consensus on the techniques and measures to be employed, but a
resulting decline in this year's harvests cannot be avoided.

8. (SBU) Agriculture officials, however, paint a much more negative
picture and tell us that all field crops grown in the rain-fed
Central Anatolia, Aegean, and Marmara regions have been seriously
affected. Reduced harvests are expected for grains, industrial
crops such as cotton, sunflower, and sugar beets, fodder crops, and
all types of fresh fruits and vegetables. In addition, Turkey is
expected to increase its annual average wheat imports from 1 MMT to
at least 2 MMT this year to meet its domestic demand, including for
flour production and pasta exports. Turkey may also import some
corn in 2007, depending on the prices of other feed grains such as
wheat and barley, and is also projected to import significant
quantities of rice and cotton.

Consequences of a Smaller Harvest

9. (SBU) During a July 30 meeting (see SEPTEL), Central Bank
Governor Durmus Yilmaz told us that even the bank's ability to
control inflation in Turkey has been affected by the weather.
Yilmaz said that one reason he may not be able to cut interest rates
as quickly as the GOT and business sectors want is because he
expects increased food and electricity prices resulting from the

Drought, Heat Increase Incidence of Forest Fires
--------------------------------------------- ---

10. (SBU) DSI and municipal officials are confident that despite the
water shortage and the heat wave, there is sufficient water
available for battling forest fires. Recently fires erupted in
Alanya/Antalya, Bodrum, and Marmaris in major coastal tourism
centers, and also in Ankara's Oran forest, which is located within
the heart of the capital. The Ankara fire department conceded that
putting out the Oran fire was difficult due to the heat and wind.

Potable Water Shortages May Affect Public Health
--------------------------------------------- ---

11. (SBU) Ankara's distance from Turkey's major water reserves makes
it a difficult area to which to pump water during times of drought.
It is not only suffering from a lack of water supply, but also from
a lack of potable water. Low-income families still rely on tap
water for drinking and officials project that water rationing will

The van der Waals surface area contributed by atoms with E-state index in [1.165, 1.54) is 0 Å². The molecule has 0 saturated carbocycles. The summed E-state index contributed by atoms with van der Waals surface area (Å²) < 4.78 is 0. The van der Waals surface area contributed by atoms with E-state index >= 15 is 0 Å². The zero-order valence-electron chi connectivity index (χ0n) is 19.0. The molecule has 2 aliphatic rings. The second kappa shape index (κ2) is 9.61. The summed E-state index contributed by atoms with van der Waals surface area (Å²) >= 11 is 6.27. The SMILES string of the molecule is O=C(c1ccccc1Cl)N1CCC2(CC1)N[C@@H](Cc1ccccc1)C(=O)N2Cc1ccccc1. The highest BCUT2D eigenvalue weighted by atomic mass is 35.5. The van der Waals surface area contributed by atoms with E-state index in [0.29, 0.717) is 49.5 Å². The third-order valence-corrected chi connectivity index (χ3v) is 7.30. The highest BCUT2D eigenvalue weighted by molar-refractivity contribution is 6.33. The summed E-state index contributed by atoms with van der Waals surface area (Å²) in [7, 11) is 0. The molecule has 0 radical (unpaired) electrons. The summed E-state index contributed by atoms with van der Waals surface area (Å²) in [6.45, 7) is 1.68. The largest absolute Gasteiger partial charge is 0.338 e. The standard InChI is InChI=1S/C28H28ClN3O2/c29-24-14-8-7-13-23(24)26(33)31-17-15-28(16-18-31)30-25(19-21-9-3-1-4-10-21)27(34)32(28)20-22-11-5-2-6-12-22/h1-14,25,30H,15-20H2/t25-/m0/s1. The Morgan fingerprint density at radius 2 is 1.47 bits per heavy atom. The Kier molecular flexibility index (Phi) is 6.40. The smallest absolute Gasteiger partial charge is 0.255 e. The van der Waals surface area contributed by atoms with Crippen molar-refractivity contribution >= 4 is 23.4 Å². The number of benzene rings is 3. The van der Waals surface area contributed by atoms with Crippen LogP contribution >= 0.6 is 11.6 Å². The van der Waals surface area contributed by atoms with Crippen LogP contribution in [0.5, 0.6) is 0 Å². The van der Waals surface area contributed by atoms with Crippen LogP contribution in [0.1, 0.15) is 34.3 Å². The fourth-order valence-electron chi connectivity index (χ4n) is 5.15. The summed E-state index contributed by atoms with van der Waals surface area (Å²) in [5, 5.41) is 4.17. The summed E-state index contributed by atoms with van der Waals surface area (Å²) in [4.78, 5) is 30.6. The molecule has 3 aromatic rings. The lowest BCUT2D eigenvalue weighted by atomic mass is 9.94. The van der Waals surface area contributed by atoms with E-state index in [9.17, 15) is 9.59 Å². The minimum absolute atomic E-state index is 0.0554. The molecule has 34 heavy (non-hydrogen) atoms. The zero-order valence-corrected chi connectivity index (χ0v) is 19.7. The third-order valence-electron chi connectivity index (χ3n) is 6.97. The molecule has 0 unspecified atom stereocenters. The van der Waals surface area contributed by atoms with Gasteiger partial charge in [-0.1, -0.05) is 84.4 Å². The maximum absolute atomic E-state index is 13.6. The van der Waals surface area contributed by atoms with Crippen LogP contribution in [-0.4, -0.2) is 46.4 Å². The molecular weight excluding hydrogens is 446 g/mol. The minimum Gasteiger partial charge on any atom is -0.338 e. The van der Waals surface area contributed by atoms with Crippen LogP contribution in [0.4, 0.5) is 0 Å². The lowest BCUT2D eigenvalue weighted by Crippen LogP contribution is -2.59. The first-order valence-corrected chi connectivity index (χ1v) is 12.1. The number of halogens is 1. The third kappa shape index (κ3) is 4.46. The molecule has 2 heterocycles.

increase water-born health problems.

Electricity Price Increases/Power Cuts Possible
--------------------------------------------- --

12. (SBU) Contrary to speculation, Ozlu refuted concerns that Turkey
would also experience sporadic electricity shortages throughout the
summer. Hydropower plants produce 30% of Turkey's electricity but
Ozlu said any shortages from these generators could be met by
increasing the capacity in other types of power facilities such as
thermal power plants. He admitted, however, that there would be an
increase in cost, which will be passed to consumers. Turkish
manufacturing industry will be negatively affected by any price
hikes in electricity. Milliyet daily reported on July 31 that Energy
Minister Guler chaired an electricity summit to discuss increased
electricity consumption caused by the heat wave. Turkey's average
electricity consumption is 520,000 megawatt-hours per day.
Consumption increased to 570,000 megawatt-hours in 2007 and peaked
at 600,000 megawatt-hours during the week of July 22. In a press
conference after the meeting, Guler said that even though
electricity consumption is higher than expected, electricity cuts
were not needed and new investments were being made to increase
production alternatives to hydropower.

Paying the Costs

13. (SBU) Comment: Short-term losses from the drought will be felt
first by farmers and exporters, then by Turkish consumers hit by
increased food and electricity prices. There may also be a

ANKARA 00001996 003 OF 003

political cost. Experts had been warning about water shortages
since Ankara received an abnormally small amount of snowfall last
winter, but government officials have been focused on elections and
other political issues. Former government officials and experts are
criticizing Mayor Gokcek for refusing to take unpopular action on
water prior to the July 22 elections for fear it could have
diminished the AK Party's showing. Four Ankara municipality
officials recently resigned over the Mayor's water rationing plan.
The government also is being criticized for not starting
construction of the new Ankara water supply pipe project before May,
delaying its completion (and the lifting of water rationing) until
December. There is potential for public outcry over long-term water
rationing, higher prices, electrical shortages and the perceived
lack of timely action to catch the new government by surprise. End

© Scoop Media